Purchased Lot, Need Perc or Alt Septic - Posted by Brad


#1

Posted by Ken on April 05, 2011 at 19:52:10:

Just do the perk test,no big deal and pretty fast and easy to do.If the lots next to you perked ok yours should be fine also assuming the soil is similar


#2

Purchased Lot, Need Perc or Alt Septic - Posted by Brad

Posted by Brad on April 05, 2011 at 01:26:52:

Hello forum, I’m hoping you kind and knowledgeable folks will be able to assist me with this issue. I purchased a 1/2 acre empty lot in a really, really great location last year. I bought it for $22k cash from a developer who was going out-of-business. Comparable lots in the area (Fairfax County, Virginia) sell for $150k-$190k.

I purchased it knowing the lot did not have a current perc test and there is no water/sewer access…yet. To either side of my lot are identically sized/shaped lots that have valid percs w/ the county.

In the event my initial perc test does not succeed, I was hoping you folks would turn me on to alternative septic systems, and lend any advice you have for discovering current and future plans for county water/sewer availability to my lot.

I believe there are homes within 1/10 of a mile now that have county water. Any advice you have for helping me get this lot status changed to Buildable is appreciated.


#3

Re: Purchased Lot, Need Perc or Alt Septic - Posted by Keith (OH)

Posted by Keith (OH) on April 08, 2011 at 06:21:33:

Just for the sake of being thorough, I’d get with a contractor and/or the city and put a dollar figure on pulling city water to your area and your lot.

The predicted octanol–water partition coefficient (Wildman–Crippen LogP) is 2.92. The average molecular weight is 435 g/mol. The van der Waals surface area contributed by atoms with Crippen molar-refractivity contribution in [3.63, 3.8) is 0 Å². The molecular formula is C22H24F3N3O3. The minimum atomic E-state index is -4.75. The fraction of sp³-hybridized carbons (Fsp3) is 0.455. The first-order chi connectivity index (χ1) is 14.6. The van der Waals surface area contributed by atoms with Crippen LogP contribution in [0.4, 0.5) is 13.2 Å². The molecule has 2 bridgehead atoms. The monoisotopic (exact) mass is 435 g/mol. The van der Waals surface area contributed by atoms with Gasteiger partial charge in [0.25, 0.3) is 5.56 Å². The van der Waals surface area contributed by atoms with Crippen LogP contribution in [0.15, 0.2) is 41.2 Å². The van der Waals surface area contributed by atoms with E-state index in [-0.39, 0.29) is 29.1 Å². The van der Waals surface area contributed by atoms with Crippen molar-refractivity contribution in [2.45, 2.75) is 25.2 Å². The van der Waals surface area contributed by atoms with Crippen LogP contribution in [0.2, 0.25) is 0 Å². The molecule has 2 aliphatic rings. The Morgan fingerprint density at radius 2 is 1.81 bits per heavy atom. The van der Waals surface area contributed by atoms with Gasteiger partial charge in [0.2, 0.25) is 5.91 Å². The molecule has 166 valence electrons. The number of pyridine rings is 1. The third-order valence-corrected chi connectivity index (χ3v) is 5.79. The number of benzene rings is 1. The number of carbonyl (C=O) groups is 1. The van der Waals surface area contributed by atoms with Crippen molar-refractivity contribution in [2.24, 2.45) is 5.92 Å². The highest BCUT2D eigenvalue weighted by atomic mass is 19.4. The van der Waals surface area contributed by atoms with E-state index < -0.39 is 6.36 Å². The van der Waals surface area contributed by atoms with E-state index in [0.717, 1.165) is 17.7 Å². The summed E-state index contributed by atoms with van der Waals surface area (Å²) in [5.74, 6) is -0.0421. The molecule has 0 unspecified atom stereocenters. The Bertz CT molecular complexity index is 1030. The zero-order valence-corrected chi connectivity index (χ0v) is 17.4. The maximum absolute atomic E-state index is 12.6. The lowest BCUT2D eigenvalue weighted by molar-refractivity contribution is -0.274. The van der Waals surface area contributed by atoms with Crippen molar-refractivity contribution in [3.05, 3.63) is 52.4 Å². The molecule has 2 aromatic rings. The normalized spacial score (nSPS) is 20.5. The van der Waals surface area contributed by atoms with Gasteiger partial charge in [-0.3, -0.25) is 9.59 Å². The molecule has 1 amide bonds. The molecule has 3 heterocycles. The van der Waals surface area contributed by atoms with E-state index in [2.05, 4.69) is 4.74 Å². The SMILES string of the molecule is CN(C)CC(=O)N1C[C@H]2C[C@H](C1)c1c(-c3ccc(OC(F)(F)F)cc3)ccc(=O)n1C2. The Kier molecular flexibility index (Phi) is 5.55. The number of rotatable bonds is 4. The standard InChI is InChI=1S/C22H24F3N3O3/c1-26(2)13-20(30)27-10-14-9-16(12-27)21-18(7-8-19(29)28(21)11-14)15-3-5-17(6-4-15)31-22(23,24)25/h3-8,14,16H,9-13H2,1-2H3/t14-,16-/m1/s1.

From there in might be worth soliciting the neighborhood to see if they would be willing to share the cost.

Keith


#4

Re: Purchased Lot, Need Perc or Alt Septic - Posted by David Krulac

Posted by David Krulac on April 06, 2011 at 08:33:36:

there are tons of alternate septic systems out there, drip irrigation, peat moss, man made wetlands, shallow placement, etc. etc. etc. And new sytems are being brought to market all the time.

The catch is that the system muct be approved for use in your state. The best place to start is your states website for the department that oversees septic systems. That can tell you what systems are approved in your state.

But there are 2 caveates:

  1. Every alternate systems that I have seen cost more soemtiems signicantly more up to 2 to 3 times a regular system. And many systems require yearlt maintence and montitoring which also costs.

  2. Passing the perk test may not be your only obstacle. Many states require that a well be 100 feet from any septic system, yours or your neighbors. On a half acre lot, ( a 100x200 lot is roughly a half acre)if 1 neighbor has their septic in the front and on the other side the neighbor has their septic in the rear, you could have a situation where even with a passing perk test a septic system is not permitted due to “well isolation encrochment”. In addition there could be other obstacles like driveway permits, building moratoriums, setbacks, etc, etc, etc, that could temproarily or permanently prevent your building on your lot.

David Krulac